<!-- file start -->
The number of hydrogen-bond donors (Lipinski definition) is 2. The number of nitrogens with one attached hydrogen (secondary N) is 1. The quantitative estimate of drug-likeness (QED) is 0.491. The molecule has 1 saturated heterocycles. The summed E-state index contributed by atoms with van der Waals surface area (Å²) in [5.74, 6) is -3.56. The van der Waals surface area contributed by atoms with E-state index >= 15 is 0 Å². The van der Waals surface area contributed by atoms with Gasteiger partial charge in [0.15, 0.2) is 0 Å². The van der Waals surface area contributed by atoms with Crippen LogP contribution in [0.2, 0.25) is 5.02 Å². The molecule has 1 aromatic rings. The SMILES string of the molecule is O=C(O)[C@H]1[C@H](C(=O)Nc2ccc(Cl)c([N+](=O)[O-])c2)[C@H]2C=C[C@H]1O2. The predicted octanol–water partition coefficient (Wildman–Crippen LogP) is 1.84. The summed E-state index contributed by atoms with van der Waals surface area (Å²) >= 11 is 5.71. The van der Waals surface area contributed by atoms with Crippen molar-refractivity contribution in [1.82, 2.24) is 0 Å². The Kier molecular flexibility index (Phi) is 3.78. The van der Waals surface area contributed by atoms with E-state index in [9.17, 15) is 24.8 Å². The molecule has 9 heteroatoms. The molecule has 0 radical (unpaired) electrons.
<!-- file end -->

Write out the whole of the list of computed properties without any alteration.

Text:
The number of hydrogen-bond donors (Lipinski definition) is 2. The number of nitrogens with one attached hydrogen (secondary N) is 1. The quantitative estimate of drug-likeness (QED) is 0.491. The molecule has 1 saturated heterocycles. The summed E-state index contributed by atoms with van der Waals surface area (Å²) in [5.74, 6) is -3.56. The van der Waals surface area contributed by atoms with E-state index >= 15 is 0 Å². The van der Waals surface area contributed by atoms with Gasteiger partial charge in [0.15, 0.2) is 0 Å². The van der Waals surface area contributed by atoms with Crippen LogP contribution in [0.2, 0.25) is 5.02 Å². The molecule has 1 aromatic rings. The SMILES string of the molecule is O=C(O)[C@H]1[C@H](C(=O)Nc2ccc(Cl)c([N+](=O)[O-])c2)[C@H]2C=C[C@H]1O2. The predicted octanol–water partition coefficient (Wildman–Crippen LogP) is 1.84. The summed E-state index contributed by atoms with van der Waals surface area (Å²) >= 11 is 5.71. The van der Waals surface area contributed by atoms with Crippen molar-refractivity contribution in [1.82, 2.24) is 0 Å². The Kier molecular flexibility index (Phi) is 3.78. The van der Waals surface area contributed by atoms with E-state index in [9.17, 15) is 24.8 Å². The molecule has 9 heteroatoms. The molecule has 0 radical (unpaired) electrons.